13.     What is the ‘host country implementing agency…the government cooperating agency’ referred to in the first paragraph of Part IV of the project document? Were there any revisions made to the project document on the signature of the then UNDP Resident Representative? If so, please let me know what they were and how they were authorized. If not, how was funding provided, as you mention, for a SCOPP negotiating team?


14.    Who were the various consultants provided to the LTTE Peace Secretariat? Were they all under the TOKETN programme? For how long were they here, and why were such large sums required as sundries?


15.     Why were Medical products required for the LTTE web development component of the project? What was the office machinery obtained for that component in 2004, and what was the office machinery obtained for Activity 10 in 2005?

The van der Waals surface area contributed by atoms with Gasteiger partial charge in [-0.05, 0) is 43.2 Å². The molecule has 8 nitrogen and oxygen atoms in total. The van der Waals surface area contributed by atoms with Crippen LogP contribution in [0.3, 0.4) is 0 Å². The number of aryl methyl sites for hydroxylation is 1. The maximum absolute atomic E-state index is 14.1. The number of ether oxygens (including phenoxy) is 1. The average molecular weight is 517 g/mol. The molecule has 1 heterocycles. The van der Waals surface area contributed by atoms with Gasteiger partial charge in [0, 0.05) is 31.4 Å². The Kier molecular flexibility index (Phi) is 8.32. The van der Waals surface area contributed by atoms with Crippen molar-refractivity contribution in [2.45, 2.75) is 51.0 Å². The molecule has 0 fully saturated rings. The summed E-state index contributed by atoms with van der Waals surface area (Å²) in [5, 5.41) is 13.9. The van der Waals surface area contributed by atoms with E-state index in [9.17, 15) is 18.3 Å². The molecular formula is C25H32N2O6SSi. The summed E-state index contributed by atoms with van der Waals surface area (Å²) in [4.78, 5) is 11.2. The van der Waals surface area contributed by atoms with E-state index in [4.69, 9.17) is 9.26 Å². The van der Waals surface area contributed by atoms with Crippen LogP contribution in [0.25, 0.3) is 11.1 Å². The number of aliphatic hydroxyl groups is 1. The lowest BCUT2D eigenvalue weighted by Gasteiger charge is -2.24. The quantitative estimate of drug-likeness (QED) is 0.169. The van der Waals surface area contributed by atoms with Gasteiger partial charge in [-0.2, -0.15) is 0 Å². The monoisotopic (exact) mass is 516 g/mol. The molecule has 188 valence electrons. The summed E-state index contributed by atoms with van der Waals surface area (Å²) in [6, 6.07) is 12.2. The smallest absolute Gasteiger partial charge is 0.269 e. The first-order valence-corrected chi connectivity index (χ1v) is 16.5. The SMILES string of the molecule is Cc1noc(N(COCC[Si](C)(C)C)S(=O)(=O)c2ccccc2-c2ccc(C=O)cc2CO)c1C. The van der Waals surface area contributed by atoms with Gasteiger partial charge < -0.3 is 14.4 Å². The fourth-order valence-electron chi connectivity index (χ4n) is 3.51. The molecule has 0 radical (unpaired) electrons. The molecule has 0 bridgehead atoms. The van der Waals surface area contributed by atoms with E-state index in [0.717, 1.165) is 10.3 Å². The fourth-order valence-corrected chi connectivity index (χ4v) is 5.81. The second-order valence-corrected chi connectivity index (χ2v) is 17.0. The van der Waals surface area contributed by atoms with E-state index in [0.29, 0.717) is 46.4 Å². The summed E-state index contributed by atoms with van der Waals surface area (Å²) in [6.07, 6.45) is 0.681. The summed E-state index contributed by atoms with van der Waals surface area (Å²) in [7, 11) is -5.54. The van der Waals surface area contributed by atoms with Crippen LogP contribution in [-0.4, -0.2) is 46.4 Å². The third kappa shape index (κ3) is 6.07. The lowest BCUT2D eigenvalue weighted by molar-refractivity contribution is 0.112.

16.     Who was the beneficiary of the Individual Service Contract under Management in 2004. and why did the cost go up so much over the next two years despite the fall off in activity? Why was so much spent on subsistence, and are any reports available following local travel?


I hope this is not too much of a worry, but I am sure the staff who were responsible for the project will not have difficulty finding the required information in the files. I would be happy to look through the files with them if you thought it would be easier. I look forward to hearing from you.


Yours sincerely

c. Secretary to the President

     Secretary, MFA

     Sujatha Cooray, ERD


Since there was no reply, I wrote again in March – ‘I should note that of the funding for what were termed peace promotion activities.’ I did then finally received a reply in May, but basically to say my queries could not be answered and that we should have a joint meeting to find out more. My ready acceptance of this offer was then ignored.

Island 7 May 2011